Saturday, May 13, 2006
GH38 - The East Coast's Big One
The storm surge struck the coast from Rhode Island across Long Island and the coast of the sound behind, the storm surge coming ashore at high Spring tide to produce a storm surge of over 20 feet, while Category 4 winds pushed 50 foot waves ashore atop that.
Coming as it did the day before Hitler invaded the Sudentenland and before the saturation media of today, GH38 was largely missed by most of the nation, just as it was missed by the National Weather Service in the days before satellites, radar and hurricane hunter aircraft. There was no forecast, and some people flocked down to the shore to watch the big storm role in. A lone junior forecaster warned of the impending disaster, but was discounted.
Cherie Burn's The Great Hurricane of 1938 is powerful reading, perhaps powerful enough that no one who stayed for Katrina would want attempt it . If you live anywhere along the east coast, and are suffering from Katrina fatigue, I would highly recommended it. With the impact of global warming on hurricane formation, it is an urgent reminder that it could happen to you.
Burn's tales of heroism and foolish risk, of loss and redemption, ring familiar to those who know Huracan's power. One common thread with the recent experience of NOLA and the Gulf Coast is the looting of downtown Providence, R.I.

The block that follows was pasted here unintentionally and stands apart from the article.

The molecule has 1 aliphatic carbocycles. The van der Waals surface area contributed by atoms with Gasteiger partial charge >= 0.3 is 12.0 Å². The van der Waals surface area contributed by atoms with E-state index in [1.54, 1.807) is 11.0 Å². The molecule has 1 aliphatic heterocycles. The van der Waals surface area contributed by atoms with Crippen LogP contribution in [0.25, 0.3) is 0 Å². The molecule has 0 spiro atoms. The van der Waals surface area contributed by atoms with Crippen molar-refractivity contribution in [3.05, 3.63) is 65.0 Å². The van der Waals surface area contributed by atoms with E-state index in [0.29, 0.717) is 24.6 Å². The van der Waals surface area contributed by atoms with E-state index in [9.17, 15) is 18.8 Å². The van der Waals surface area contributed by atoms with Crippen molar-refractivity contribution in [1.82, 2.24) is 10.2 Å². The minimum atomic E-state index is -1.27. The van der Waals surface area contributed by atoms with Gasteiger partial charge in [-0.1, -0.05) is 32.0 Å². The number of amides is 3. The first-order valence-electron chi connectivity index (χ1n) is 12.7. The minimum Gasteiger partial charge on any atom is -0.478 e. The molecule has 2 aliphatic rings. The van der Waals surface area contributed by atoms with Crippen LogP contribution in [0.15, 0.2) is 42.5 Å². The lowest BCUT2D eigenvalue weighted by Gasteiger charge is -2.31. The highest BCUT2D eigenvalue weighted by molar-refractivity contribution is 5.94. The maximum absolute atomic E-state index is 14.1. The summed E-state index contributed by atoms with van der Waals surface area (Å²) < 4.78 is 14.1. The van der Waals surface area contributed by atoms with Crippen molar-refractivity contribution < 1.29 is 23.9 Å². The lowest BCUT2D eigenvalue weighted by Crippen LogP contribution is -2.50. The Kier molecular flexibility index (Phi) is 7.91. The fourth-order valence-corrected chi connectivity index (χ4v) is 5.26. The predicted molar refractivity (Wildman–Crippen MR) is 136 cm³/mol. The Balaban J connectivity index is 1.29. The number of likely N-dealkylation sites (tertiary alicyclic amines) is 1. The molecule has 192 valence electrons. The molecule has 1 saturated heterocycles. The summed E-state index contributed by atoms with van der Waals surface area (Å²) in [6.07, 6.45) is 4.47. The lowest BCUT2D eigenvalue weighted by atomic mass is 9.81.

"The looters outnumbered the officers, who were more intent on rescue than law enforcement" could have been taken from the Times-Picayune in 2006, but comes from an articles in Yankee Magazine in 1938.
"It was the opportunity so many had waited for, to finally have some of what they had been missing through the long Depression years," wrote David De John in magazine. "Brazen and insatiable, they swarmed like rats, they took everything."
Apparently, this sort of event is as likely to happen among what Burns calls "the yeasty mix of Yankees, Irish, Italians and Portuguese" that populated Providence in 1938 as it was among poor, inner-city blacks of 2006. The common thread is not race or political point of view, it was poverty and opportunity.
I leave you with this quote, from writer Frances Legrand who weathered the storm. "Confronting a storm is like fighting God. All the powers in the universe seem to be against you, your irrelevance is at the same time humbling and exhilarating."
Katrina NOLA New Orleans Hurricane Katrina Think New Orleans Louisiana FEMA levees flooding Corps of Engineers We Are Not OK Great Hurricane of 1938 hurricane
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